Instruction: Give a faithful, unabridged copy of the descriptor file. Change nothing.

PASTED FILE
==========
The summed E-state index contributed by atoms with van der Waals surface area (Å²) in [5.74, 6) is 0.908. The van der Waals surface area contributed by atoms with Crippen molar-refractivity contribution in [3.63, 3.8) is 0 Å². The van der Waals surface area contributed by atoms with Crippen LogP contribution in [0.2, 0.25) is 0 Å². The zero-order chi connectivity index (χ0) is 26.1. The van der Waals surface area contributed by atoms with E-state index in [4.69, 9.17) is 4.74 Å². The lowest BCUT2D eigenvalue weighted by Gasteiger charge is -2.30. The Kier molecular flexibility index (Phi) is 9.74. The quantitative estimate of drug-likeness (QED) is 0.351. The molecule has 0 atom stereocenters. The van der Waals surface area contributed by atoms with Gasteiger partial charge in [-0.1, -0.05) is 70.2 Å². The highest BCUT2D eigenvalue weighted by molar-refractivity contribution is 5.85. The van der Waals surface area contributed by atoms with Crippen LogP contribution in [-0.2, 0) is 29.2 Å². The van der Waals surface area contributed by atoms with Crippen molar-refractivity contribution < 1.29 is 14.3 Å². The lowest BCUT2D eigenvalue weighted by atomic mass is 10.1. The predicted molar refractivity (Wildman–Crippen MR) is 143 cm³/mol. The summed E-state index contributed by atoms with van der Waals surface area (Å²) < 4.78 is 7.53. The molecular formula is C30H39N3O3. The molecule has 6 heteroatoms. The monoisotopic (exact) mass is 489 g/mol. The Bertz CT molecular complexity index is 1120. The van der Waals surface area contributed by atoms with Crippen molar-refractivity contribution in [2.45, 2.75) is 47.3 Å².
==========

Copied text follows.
The summed E-state index contributed by atoms with van der Waals surface area (Å²) in [5.74, 6) is 0.908. The van der Waals surface area contributed by atoms with Crippen molar-refractivity contribution in [3.63, 3.8) is 0 Å². The van der Waals surface area contributed by atoms with Crippen LogP contribution in [0.2, 0.25) is 0 Å². The zero-order chi connectivity index (χ0) is 26.1. The van der Waals surface area contributed by atoms with E-state index in [4.69, 9.17) is 4.74 Å². The lowest BCUT2D eigenvalue weighted by Gasteiger charge is -2.30. The Kier molecular flexibility index (Phi) is 9.74. The quantitative estimate of drug-likeness (QED) is 0.351. The molecule has 0 atom stereocenters. The van der Waals surface area contributed by atoms with Gasteiger partial charge in [-0.1, -0.05) is 70.2 Å². The highest BCUT2D eigenvalue weighted by molar-refractivity contribution is 5.85. The van der Waals surface area contributed by atoms with Crippen LogP contribution in [-0.2, 0) is 29.2 Å². The van der Waals surface area contributed by atoms with Crippen molar-refractivity contribution < 1.29 is 14.3 Å². The lowest BCUT2D eigenvalue weighted by atomic mass is 10.1. The predicted molar refractivity (Wildman–Crippen MR) is 143 cm³/mol. The summed E-state index contributed by atoms with van der Waals surface area (Å²) < 4.78 is 7.53. The molecular formula is C30H39N3O3. The molecule has 6 heteroatoms. The monoisotopic (exact) mass is 489 g/mol. The Bertz CT molecular complexity index is 1120. The van der Waals surface area contributed by atoms with Crippen molar-refractivity contribution in [2.45, 2.75) is 47.3 Å².